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French Polynesia

Moorea Island

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Conservation benefit: Support of a 2,394-acre no-take marine reserve, establishment of a conservatory of native medicinal plants, and community-based conservation program

Community benefit: Construction of an interpretive center

Date Approved: 07.2008

Ocean

This project protects ocean ecosystems, making coastal communities more economically and physically secure in the face of climate change.

Moorea is a high volcanic island in the Society Islands group of French Polynesia. The island is 84 square miles and has a population of about 16,000. In the last 20 years, population pressure has resulted in overfishing of the nearshore waters.

The University of California at Berkeley Gump Research Station on Moorea has begun working with a local NGO, Te Pu Atitia, to create a cultural center. The center will promote the development of conservation programs based on both traditional knowledge and modern science. Seacology will help fund construction of the center.

Atitia will work with the local population to enforce no-take provisions in 2,394 acres of marine reserve in the Moorea Lagoon. Additionally, Atitia will begin collecting and propagating native plants used for traditional medicine.

Project Updates

November 2009

As of November 2009 the building has been completed. An official opening ceremony was attended by members of the 2009 Seacology expedition to French Polynesia.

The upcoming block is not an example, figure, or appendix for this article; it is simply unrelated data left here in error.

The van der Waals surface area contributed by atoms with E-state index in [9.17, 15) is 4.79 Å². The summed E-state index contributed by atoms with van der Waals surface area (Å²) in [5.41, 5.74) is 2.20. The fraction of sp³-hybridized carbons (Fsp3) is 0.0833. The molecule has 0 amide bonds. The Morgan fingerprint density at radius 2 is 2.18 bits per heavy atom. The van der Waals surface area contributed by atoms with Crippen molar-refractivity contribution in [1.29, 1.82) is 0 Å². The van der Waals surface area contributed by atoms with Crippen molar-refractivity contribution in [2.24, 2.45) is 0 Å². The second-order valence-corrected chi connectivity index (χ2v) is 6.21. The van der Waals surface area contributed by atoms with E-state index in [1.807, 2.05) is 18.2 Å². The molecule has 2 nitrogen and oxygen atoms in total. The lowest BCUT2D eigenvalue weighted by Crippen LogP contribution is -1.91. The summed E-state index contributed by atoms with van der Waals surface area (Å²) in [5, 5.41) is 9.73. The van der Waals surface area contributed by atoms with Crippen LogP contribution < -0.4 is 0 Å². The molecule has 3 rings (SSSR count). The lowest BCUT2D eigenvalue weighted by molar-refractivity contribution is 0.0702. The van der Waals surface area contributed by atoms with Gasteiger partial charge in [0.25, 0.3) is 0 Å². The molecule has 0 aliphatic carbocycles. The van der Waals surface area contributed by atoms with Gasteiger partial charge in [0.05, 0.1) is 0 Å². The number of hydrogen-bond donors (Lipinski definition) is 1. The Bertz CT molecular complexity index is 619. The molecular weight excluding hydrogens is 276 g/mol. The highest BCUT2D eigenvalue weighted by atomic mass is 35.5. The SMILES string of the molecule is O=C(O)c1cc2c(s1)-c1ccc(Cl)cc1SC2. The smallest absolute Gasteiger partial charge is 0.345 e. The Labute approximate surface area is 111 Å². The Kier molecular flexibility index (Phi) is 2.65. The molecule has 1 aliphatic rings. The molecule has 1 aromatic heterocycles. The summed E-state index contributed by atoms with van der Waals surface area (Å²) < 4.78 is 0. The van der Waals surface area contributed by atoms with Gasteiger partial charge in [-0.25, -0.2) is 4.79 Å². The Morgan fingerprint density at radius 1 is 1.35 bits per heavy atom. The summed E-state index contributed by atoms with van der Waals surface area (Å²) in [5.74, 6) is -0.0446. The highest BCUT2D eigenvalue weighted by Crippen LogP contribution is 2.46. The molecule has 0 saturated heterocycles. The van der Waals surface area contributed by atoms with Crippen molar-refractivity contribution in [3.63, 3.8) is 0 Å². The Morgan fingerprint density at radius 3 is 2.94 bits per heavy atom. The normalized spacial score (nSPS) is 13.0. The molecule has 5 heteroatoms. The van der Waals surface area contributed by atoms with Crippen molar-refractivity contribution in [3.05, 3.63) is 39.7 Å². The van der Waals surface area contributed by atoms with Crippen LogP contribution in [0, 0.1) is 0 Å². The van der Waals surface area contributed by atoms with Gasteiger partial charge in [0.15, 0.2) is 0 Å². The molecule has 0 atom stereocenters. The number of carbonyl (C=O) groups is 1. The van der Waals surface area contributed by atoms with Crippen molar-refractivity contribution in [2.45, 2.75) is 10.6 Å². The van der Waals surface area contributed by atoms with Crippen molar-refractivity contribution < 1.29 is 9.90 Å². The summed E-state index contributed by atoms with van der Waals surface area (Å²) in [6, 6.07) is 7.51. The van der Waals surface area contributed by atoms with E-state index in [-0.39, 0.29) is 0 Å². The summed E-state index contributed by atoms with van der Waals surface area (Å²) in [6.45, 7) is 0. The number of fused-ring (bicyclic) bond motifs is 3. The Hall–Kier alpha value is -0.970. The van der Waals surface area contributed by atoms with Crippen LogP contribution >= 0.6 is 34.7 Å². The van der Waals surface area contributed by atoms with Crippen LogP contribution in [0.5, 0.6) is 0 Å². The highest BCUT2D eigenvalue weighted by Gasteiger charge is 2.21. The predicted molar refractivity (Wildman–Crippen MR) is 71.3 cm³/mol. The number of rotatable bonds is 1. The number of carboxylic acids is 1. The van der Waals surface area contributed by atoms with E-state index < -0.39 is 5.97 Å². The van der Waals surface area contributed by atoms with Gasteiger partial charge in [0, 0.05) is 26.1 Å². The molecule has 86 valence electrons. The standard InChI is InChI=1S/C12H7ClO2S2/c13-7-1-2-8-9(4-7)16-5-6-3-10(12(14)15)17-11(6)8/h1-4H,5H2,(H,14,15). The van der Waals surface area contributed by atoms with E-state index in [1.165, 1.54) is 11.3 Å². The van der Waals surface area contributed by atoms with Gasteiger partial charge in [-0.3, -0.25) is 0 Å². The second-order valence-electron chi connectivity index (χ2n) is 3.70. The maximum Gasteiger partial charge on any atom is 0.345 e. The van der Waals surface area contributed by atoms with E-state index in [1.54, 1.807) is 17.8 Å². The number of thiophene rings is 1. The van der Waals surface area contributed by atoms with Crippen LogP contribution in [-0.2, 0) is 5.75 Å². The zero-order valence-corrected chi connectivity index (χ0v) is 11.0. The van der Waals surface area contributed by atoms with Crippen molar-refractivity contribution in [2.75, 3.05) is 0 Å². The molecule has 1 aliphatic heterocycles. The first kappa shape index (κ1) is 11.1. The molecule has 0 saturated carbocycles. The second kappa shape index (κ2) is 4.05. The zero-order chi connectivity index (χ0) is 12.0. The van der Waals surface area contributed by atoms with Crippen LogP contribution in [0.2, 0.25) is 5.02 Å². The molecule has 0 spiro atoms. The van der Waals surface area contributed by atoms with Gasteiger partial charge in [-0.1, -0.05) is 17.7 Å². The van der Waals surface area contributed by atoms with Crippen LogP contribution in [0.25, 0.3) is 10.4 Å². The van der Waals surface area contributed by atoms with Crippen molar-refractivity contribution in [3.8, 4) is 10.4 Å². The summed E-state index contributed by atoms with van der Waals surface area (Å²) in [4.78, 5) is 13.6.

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July 2009

The project started in July 2009 after receiving the building permit which had been held up two months longer than anticipated. Construction has begun and is expected to be done by September.

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June 2009

Revised architectural drawings were sent to Seacology in March 2009. As of April 2009 Te Pu Atitia has commissioned and received architectural drawings for the Atitia Center Fare Pote’e and bathrooms (paid for by separate grant). TPA has also applied for a building permit to the mayor of Moorea, and chosen a contractor for the work. The permit is expected to be granted by the end of May 2009 and construction can begin any time after that. TPA has also applied for a grant from the CEPF which will fund the creation of a Conservation Leadership Program for the 20 islands in French Polynesia that have been listed as priority sites for threatened species.

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